Mom wants Maryland sex offender laws changed to better protect children

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    "I know sexual abuse, especially in children, is a topic people don't want to talk about. It is heartbreaking and painful,” said Annie Kenny, the mother of a victim who has started her own petition to bring attention to needed change in state laws in Maryland.

    Kenny on her petition describes what happened to her family after her ex-husband was convicted of attempted sex abuse of a minor, a misdemeanor with five years of probation and a lifetime of registering as a tier-three sex offender.

    “We assumed incorrectly that kept some boundaries up for the other children that he was having visitation with,” Kenny said.

    ABC7 did reach out to Kenny’s ex-husband for comment but did not receive a response.

    After the conviction, Kenny was told her ex-husband might be sleeping in the same bed with her minor children during custodial visits. When she went to the Charles County Sheriff's Office, she was told in Maryland it isn't a crime for a convicted child sex offender to sleep in the same bed with a minor. Only a judge could add that type of restriction during a parole hearing.

    "I was really horrified to find out that it wasn't already a law. It doesn't make any sense to me,” Kenny said.

    She also discovered child sex offenders finished with probation can legally contact kids through electronic devices with no parental supervision.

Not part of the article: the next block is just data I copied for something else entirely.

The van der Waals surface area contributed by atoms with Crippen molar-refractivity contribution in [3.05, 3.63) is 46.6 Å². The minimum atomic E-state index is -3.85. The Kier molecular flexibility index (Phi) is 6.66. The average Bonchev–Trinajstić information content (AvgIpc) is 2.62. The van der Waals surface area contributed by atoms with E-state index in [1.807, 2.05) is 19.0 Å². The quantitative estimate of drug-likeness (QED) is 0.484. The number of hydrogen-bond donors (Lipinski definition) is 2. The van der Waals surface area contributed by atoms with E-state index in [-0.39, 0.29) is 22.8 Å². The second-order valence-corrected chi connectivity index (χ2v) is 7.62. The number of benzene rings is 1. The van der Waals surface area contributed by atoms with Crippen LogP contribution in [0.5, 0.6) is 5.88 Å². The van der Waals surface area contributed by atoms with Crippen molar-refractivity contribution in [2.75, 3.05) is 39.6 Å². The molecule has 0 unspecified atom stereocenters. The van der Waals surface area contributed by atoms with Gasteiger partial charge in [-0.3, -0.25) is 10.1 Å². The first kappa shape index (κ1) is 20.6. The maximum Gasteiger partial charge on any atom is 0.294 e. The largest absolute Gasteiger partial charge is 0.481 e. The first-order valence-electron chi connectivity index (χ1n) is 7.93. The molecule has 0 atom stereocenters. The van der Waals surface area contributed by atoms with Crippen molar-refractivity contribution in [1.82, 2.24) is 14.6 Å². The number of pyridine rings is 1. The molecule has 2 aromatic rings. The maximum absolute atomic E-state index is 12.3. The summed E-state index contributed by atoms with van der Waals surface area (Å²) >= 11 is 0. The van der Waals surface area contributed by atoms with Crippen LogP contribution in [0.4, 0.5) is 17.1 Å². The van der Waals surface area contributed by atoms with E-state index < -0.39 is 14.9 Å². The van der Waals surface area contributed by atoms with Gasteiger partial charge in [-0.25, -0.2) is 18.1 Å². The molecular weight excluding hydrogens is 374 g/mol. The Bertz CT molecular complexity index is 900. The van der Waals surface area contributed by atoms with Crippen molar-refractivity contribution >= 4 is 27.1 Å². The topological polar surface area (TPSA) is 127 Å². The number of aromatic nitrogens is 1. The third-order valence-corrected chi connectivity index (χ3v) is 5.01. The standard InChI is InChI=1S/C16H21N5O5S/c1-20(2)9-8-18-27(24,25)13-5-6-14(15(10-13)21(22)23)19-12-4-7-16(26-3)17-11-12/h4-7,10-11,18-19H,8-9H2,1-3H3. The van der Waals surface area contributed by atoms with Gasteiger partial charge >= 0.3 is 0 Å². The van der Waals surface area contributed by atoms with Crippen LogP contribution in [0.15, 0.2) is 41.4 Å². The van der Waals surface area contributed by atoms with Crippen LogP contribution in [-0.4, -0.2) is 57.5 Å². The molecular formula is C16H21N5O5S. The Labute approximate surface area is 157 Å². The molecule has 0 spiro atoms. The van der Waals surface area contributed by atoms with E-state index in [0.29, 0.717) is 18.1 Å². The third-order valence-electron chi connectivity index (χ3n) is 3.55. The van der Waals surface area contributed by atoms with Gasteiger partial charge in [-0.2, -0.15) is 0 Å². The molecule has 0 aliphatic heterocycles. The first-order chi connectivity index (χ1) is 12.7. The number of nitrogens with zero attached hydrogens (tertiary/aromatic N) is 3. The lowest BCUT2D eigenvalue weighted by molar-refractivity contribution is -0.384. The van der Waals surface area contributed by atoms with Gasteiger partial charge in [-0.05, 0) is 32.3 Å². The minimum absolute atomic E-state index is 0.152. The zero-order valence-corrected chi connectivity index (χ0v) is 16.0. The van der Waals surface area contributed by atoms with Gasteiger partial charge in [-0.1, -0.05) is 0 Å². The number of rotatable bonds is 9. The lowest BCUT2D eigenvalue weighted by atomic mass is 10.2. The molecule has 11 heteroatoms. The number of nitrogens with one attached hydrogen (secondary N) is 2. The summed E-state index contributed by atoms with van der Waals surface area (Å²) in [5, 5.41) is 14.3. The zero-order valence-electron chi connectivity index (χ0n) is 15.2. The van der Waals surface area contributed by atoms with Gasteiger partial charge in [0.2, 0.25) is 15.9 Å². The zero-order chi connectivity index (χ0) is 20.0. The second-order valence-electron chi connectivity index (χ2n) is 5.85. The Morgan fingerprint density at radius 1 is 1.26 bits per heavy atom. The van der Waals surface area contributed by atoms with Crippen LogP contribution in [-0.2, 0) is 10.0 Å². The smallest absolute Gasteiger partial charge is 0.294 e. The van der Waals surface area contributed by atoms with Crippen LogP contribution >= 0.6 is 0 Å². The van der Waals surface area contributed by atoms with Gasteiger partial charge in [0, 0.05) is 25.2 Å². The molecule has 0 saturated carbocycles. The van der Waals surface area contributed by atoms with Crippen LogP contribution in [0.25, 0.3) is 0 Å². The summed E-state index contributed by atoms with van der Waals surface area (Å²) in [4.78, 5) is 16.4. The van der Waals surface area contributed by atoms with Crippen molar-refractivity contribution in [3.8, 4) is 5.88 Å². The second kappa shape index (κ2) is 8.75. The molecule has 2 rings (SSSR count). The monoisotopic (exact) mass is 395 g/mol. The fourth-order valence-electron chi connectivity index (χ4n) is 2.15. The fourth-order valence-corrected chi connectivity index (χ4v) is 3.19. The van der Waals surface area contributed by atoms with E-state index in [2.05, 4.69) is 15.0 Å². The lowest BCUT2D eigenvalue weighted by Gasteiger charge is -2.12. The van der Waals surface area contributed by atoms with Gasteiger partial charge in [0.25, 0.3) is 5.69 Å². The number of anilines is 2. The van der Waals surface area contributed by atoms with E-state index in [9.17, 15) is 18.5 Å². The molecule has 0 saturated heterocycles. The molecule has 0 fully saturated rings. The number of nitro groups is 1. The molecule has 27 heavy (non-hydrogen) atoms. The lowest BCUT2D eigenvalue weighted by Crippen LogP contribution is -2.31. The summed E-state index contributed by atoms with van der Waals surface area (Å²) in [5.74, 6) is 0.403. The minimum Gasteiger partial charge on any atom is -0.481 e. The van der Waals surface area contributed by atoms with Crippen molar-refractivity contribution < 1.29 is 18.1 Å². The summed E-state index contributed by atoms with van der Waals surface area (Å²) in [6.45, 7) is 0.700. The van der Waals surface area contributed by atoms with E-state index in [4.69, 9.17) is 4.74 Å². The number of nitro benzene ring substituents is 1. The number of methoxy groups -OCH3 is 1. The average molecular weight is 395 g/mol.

"Criminally there's nothing happening,” Kenny said.

    Kenny's petition is asking lawmakers in Maryland to create new boundaries and so far she has almost 25,000 signatures in support.

    After being contacted by Kenny, Maryland Del. Matt Morgan introduced House Bill 596. Both just testified in front of lawmakers and a similar bill is in the Senate.

    "Her story is very courageous. If you didn't have advocates and people bringing this to our attention it’s hard to get problems solved and things fixed,” Morgan said.

    House Bill 596 gives judges the ability to match the length of a sex offender's probation with the length of time an offender has to register as a sex offender. It would give the court the ability to monitor offenders longer and add extra restrictions.

    Kenny is asking for extra restrictions now but, in three years, her ex-husband's parole expires. All his restrictions vanish even though he has to register as a child sex offender until the day he dies.

    “Child safety isn't something I should have to fight for personally, but I will,” Kenny said.

    Kenny is working on a plan right now to make additional changes in sex offender laws across the United States.

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